Talk About Teaching - C. J. McMahon, Jr.

Talk About Teaching


Technology in Teaching


by C. J. McMahon, Jr.

   Suppose that you, as an automotive expert, are given the task of 

explaining how the basic parts of an automobile work to a student with a 

good high school education. You want to do this with maximum 

effectiveness in the minimum time. You quickly realize that a chalkboard 

is inadequate and that you need to employ visual aids, like diagrams and 

photographs. Ideally, you would want to use animated illustrations of 

the various parts of the engine, transmission, drive shaft, steering, 

brakes, etc., perhaps along with photographs and video clips. At the 

moment, there is no way to do this, but in the brave new world now 

almost upon us, you could load a CD-ROM into your laptop computer (color 

screen, of course), let the student play it, and then be there to answer 

questions and elaborate on whatever points need more explanation.

   The need for this kind of teaching abounds in many areas of pure 

and applied science. As a "high-end" educational institution, our 

challenge is to be at the leading edge of teaching with maximum 

efficiency and effectiveness. That is, in the limited time available for 

any given subject we need to impart the maximum amount of knowledge and 

understanding at the highest possible level. If we succeed, we will 

continue to attract highly intelligent students willing to go into debt 

(along with their parents) to study here. The way to succeed is to take 

advantage of the technology now available, technology which will be part 

of routine teaching within the current decade at any institution at the 

leading edge.

   Our introductory course in materials science has been a good test 

bed for the development of techniques for teaching about complicated 

systems which are completely unfamiliar to the average beginning 

student. The aim of the course is to provide in one semester for any 

undergraduate with a decent high school education a functional 

understanding of the discipline, which essentially involves the 

relationships connecting properties of materials (i.e., metals, 

ceramics, polymers, composites, and semiconductors) with their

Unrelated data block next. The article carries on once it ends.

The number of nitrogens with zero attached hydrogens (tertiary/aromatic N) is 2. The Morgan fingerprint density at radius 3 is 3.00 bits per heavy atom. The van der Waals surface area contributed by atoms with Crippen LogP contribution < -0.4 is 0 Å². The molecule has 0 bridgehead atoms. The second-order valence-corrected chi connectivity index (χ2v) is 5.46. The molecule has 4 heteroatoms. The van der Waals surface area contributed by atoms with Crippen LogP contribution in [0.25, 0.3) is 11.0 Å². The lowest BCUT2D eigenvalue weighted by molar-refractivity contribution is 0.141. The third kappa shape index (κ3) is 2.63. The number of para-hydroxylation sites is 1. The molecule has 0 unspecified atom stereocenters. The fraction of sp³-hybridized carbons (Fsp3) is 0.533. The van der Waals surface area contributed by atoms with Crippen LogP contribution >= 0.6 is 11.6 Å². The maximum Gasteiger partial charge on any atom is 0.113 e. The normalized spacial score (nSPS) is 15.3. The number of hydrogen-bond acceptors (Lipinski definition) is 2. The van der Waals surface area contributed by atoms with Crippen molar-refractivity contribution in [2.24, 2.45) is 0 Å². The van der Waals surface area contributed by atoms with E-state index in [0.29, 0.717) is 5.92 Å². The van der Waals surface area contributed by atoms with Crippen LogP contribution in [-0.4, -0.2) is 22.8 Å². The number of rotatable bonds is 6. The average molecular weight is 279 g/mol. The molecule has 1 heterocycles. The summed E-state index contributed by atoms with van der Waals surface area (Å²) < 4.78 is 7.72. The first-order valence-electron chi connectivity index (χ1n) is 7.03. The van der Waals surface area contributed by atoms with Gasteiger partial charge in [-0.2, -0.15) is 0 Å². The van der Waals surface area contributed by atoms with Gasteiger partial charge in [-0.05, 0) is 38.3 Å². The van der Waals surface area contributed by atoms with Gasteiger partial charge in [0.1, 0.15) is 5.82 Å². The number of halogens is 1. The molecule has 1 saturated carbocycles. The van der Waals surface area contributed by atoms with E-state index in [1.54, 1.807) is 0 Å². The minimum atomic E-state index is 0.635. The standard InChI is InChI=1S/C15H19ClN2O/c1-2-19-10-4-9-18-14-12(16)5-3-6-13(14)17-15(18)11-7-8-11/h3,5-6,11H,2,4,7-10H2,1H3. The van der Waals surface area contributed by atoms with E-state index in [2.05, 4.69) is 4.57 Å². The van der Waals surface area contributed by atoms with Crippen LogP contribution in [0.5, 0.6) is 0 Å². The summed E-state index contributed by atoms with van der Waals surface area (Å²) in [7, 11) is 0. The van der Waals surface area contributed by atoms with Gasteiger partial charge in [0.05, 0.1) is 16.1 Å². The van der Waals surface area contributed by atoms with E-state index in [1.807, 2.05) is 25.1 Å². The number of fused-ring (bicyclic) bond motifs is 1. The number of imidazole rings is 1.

structure, ranging from the electronic level to structures coarse enough 

to see with the naked eye. We have just finished a seven-year 

development effort, which culminated in a new textbook in which we 

reformulated the traditional list of topics in a way that provides a 

student with a familiar conceptual framework. Dividing materials into 

those used to build structures and those used for devices, we use the 

bicycle and the Walkman as our paradigms. We have found that we can not 

only improve greatly on the students' understanding and retention  but 

also raise the level of the course to a considerable degree.

   While we were in the middle of this effort, it became apparent 

that it would be necessary to develop better ways to overcome the 

barriers to understanding of topics that require students to visualize 

complex phenomena, like the operation of the parts of an automobile. 

Many of the phenomena of interest involve physical motion or things that 

evolve with time. We found that static illustrations are inadequate to 

convey an accurate mental picture of the processes involved. This 

realization came from a number of informal review sessions, usually held 

before mid-terms or final exams, in which students were encouraged to 

explain their understanding of various topics. The fundamental problem 

is that, when an instructor attempts to convey a complex mental picture, 

he has no way to see the image that the student has received and the 

student cannot see the image that was being transmitted.

   The solution to this problem is obviously to use a computer 

monitor, so that the dynamic image of the phenomenon or process is 

visible on the screen to both the instructor and student simultaneously. 

This is analogous to a high-tech chalkboard or slide projector; the 

essential difference is that the image can be made to move. We have